Collective Architecture

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Female, Asian/Pacific Islander, LGBTQIA+ owned

Glasgow, GB


Sightill Housing Regeneration

Glasgow Housing Association commissioned the design team to develop proposals for one of three sites allocated for the reprovision of housing for tenants across five high rise blocks in Sighthill, North Glasgow.

The Sighthill redevelopment provides 141 new build houses and flats, making use of a mostly vacant site, following the demolition of a high rise block and low rise maisonettes. The remaining buildings have become run down and isolated, connected by redundant poor quality infrastructure. The issues of fragmentation and a lack of clear delineation of public and private space were priorities to be addressed in the new housing design. The site strategy therefore creates three distinctive urban blocks, creating new north-south streets connecting the existing roads. These new blocks respond to the scale of the existing flats and provide complete streets with clear definition of public and private space. The north and south edges to the site are defined by flatted blocks, with terraced houses running north to south. The buildings to the northern edge facing the cemetery are 3 to 4 storey, responding to the site topography and creating a strong edge when approaching the site. The southern flatted blocks are three storeys, to minimise overshadowing of the adjacent housing and respond to the existing low rise context of a community centre and nursery.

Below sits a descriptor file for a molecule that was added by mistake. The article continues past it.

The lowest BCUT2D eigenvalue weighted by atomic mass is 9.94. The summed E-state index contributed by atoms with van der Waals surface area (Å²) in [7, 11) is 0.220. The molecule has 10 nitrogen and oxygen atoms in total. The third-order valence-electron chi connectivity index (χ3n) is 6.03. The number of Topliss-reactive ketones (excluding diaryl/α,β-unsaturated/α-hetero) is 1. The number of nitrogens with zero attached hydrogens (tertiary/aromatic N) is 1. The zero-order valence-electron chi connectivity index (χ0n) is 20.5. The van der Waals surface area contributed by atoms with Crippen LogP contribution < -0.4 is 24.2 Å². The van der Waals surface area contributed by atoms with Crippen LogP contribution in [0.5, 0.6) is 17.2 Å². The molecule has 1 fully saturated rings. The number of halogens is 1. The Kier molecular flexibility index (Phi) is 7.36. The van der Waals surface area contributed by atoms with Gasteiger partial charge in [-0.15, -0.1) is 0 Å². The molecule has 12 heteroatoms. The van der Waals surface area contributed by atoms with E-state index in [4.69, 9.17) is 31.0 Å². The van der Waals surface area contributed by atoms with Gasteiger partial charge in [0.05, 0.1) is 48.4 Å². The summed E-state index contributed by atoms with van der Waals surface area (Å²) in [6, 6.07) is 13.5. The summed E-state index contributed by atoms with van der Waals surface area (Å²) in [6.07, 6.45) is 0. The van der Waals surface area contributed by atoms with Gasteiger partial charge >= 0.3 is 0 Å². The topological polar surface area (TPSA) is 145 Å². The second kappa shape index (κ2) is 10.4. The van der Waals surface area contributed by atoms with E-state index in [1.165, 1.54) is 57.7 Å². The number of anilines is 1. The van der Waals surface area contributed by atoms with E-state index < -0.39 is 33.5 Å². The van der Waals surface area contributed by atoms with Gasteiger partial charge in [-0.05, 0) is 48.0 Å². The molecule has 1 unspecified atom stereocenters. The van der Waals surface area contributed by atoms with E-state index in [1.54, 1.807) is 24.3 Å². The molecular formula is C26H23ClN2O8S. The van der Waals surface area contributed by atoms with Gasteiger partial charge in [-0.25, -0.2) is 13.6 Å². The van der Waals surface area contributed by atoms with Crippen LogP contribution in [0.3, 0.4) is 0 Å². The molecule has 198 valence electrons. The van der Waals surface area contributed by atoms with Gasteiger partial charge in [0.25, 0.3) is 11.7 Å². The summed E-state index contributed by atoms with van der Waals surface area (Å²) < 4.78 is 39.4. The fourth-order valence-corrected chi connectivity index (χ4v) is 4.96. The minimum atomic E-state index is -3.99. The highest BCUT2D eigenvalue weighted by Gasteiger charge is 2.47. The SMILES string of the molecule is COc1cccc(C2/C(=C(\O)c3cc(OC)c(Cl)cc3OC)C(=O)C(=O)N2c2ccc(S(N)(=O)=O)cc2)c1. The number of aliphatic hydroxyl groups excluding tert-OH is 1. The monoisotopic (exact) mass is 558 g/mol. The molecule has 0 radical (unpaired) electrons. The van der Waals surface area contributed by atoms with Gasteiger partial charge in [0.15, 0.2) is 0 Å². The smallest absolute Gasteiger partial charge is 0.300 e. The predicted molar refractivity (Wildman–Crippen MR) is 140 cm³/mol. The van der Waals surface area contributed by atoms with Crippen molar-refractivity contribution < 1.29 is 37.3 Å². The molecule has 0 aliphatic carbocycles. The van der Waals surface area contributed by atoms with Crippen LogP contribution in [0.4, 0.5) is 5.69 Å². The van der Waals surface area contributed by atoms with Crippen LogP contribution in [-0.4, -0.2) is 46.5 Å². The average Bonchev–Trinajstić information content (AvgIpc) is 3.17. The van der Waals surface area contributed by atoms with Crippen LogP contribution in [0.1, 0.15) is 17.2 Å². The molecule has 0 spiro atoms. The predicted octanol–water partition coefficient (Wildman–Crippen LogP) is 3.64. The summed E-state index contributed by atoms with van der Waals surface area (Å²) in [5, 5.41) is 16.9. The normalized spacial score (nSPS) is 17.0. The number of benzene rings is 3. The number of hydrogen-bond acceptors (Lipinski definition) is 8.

Due to the scale of development, the design team felt it was important to provide a strong identity for the new neighbourhood, and chose to express this through careful selection of materials and the creation of strong built forms, building on early Scottish styles such as crow-stepped gables and rectilinear blocks. The contemporary response to this has been to use the roof pitches and corners to provide interest and variety along the streets, as well as deal with the challenges offered by the level changes across the site.

Modern methods of construction were used to ensure a sustainable, low-carbon delivery. This, combined with a ‘fabric first’ approach and housing design that maximised solar gain, means the homes at Sighthill benefit from greater energy efficiency, contributing to reduced fuel costs for tenants.

Off-site manufacturing enabled faster construction of the homes, reducing the environmental impact of the construction period. Having the majority of the homes available within a shorter timescale was important to the handover and re-housing process, and helped maintain a sense of community in the area.

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Status: Built
Location: Glasgow, Uk
Firm Role: Architect: Collective Architecture
Additional Credits: Structural Engineer: Scott Bennett Associates
Quantity Surveyor: Brown + Wallace
Landscape - Linda Curr Design
Contractor: CCG (Scotland) Ltd